Over the last month, I’ve heard more than once that the COVID-19 pandemic, as difficult as it is, will be followed by a second pandemic of anxiety, depression and post-traumatic stress, born of unprecedented economic dislocation and isolation. We are already seeing it.
Calls to suicide hotlines in the US and elsewhere have exploded. In Southern California, for instance, COVID-19-related calls went from a total of 21 in February to more than 1,800 in March.
The Mental Health Association of San Francisco is logging as many as 274 calls a day, a 96% increase over its historic average and far exceeding its 160-call-a-day capacity.
We can all reach out to friends, neighbours and family who live alone or might be feeling lonely or vulnerable. But we also need a more organised response, one that involves training and deploying people, both volunteers and professionals, to reach out more broadly to those in need
And at a time when all of us desperately need our mental health professionals, surveys show that many of them face losing their jobs as clinics and practices are forced to close.
A broken system
The mental health system -- even in an advanced economy like US -- has been broken for decades. Today, we can’t answer the most basic question asked by people in pain: “Where do I turn to get help for myself or my child, for my parent or partner?”
We desperately need to fix the fragmented system and ensure that support and care are there for those who need it. But I am reminded of something that might help fill some gaps until then: mobilising tens of thousands of people who want to help. Right now, in this time of need.
Some things are simple. We can all reach out to friends, neighbours and family who live alone or might be feeling lonely or vulnerable. But we also need a more organised response, one that involves training and deploying people, both volunteers and professionals, to reach out more broadly to those in need.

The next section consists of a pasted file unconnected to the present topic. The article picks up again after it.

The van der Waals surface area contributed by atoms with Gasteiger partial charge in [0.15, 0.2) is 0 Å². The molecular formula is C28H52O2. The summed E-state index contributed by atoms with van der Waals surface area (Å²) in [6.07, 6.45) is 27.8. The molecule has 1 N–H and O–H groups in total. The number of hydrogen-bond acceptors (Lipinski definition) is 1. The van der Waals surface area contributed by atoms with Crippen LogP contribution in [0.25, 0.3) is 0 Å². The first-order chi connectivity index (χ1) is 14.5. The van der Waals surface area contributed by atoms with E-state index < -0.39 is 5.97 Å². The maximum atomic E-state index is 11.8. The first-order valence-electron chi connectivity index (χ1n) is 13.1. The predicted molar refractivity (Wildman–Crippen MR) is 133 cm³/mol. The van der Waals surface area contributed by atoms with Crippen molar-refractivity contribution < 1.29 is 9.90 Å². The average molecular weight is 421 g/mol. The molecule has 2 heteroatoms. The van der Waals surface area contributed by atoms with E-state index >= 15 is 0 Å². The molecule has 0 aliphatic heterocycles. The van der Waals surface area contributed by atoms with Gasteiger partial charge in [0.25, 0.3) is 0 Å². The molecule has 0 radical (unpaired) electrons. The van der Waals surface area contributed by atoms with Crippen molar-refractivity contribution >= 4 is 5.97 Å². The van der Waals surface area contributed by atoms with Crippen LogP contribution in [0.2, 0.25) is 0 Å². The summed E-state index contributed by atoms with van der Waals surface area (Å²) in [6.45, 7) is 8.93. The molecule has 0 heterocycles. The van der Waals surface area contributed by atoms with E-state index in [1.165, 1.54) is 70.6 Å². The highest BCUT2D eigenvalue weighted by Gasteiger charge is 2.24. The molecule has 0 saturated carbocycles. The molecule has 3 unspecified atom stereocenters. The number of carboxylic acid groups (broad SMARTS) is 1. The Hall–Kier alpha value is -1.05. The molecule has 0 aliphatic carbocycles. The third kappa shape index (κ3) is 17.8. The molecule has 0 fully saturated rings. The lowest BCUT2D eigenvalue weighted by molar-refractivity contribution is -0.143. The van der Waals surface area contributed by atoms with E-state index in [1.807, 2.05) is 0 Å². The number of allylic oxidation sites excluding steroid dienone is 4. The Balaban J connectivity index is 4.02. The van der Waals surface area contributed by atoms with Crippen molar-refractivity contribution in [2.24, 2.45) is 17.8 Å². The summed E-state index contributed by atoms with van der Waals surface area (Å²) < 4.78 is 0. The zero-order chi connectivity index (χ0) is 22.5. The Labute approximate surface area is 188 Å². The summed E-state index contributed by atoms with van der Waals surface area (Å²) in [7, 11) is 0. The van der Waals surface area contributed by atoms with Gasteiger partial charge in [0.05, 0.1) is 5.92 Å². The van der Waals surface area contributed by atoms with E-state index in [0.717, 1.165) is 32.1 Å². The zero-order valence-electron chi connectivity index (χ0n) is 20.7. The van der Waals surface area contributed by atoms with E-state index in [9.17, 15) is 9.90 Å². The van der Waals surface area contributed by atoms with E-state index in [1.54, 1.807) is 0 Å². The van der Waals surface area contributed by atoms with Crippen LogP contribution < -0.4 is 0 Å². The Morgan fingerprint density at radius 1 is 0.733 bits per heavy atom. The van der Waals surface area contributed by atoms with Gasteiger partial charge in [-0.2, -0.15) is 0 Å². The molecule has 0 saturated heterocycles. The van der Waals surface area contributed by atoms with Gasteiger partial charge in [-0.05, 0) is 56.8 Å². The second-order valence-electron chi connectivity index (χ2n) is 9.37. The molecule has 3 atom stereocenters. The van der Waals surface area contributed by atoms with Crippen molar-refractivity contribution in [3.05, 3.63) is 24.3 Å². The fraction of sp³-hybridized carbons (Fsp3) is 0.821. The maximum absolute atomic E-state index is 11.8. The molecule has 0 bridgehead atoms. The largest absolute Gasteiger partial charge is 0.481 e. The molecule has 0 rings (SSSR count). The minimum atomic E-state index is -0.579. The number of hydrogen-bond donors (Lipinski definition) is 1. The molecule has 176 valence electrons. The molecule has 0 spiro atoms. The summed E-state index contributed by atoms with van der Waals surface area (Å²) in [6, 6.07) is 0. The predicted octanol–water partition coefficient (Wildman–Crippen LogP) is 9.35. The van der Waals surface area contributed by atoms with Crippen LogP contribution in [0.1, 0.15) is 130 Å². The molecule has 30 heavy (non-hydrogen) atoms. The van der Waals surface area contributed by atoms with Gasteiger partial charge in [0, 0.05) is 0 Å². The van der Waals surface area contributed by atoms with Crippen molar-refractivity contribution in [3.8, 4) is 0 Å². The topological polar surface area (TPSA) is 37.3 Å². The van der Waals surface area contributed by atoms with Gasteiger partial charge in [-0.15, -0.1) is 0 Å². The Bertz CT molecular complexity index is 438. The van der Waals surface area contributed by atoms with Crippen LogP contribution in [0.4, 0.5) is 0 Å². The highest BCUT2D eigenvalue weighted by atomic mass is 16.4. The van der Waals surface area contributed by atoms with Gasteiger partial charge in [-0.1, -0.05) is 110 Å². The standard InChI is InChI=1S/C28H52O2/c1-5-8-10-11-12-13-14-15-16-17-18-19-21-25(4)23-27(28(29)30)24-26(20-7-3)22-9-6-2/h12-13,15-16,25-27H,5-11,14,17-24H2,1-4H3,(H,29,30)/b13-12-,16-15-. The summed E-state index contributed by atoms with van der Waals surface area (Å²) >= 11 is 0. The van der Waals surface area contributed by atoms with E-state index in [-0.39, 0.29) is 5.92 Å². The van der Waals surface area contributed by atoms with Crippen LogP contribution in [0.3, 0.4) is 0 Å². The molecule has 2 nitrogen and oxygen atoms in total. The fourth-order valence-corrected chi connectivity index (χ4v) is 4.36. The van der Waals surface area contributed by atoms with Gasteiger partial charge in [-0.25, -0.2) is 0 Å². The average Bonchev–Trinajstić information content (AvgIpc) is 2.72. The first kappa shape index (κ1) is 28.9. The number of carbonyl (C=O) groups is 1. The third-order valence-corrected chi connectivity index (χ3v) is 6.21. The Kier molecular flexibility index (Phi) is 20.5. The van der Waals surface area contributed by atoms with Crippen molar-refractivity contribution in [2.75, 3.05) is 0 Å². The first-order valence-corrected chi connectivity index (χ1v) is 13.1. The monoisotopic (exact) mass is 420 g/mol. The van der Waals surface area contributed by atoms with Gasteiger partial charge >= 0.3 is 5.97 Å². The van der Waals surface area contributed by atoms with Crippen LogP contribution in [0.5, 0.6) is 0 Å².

To get on track economically, we will need programs to help people who lost jobs during the crisis get back to work. Why not both train laypeople and enlist sidelined professionals to work supporting those in need? This kind of strategy helped us emerge from the Great Depression. We’ll need something similar today.
Addressing health care needs
An example: In California, US, Gov. Gavin Newsom wisely created a California Health Corps to enable retired medical professionals to help address the physical health care needs of those hit by COVID-19. Why not the same for mental health?
We can deploy mental health professionals working as volunteers to support those struggling with isolation and anxiety. Offer training to existing members in a simple strategy to help them provide a full range of support and identify those in need of deeper assistance.
Second, (and this is US centric) we can increase state support for suicide, crisis and warm lines. For about $7 million, these services — currently swamped by a tsunami of need — could double their capacity to help people in crisis.
We may also train laypeople in the community in techniques for coping with stress and trauma. There can be evidence-based methods, used across the US and around the world to help people recover from disasters and traumatic experiences, help people cultivate their own resources and natural resiliency.
Lets also highlight and promote the work of volunteer, mutual aid efforts that facilitate people to help others in their community who need extra support to survive the crisis.
The he investments I’m suggesting here are small and essential — and there are funding sources that could be tapped. The Mental Health Services Act in the US state of California, for instance, fund has more than $700 million in reserve for a rainy day.
The Federal Emergency Management Agency has been generous in reimbursing needed investments directly related to COVID-19. Let’s put some of this money to use. (Others can have their own systems)
The existing mental health system and its professional workforce cannot possibly meet the increased demand brought on by COVID-19. It is time to democratise the mental health provider movement. We need people to reach out to all who are suffering. Those on both ends of the encounter will find it healing.
Darrell Steinberg is mayor of Sacramento, Calif., and founder of the Steinberg Institute, an advocacy institute for mental health policy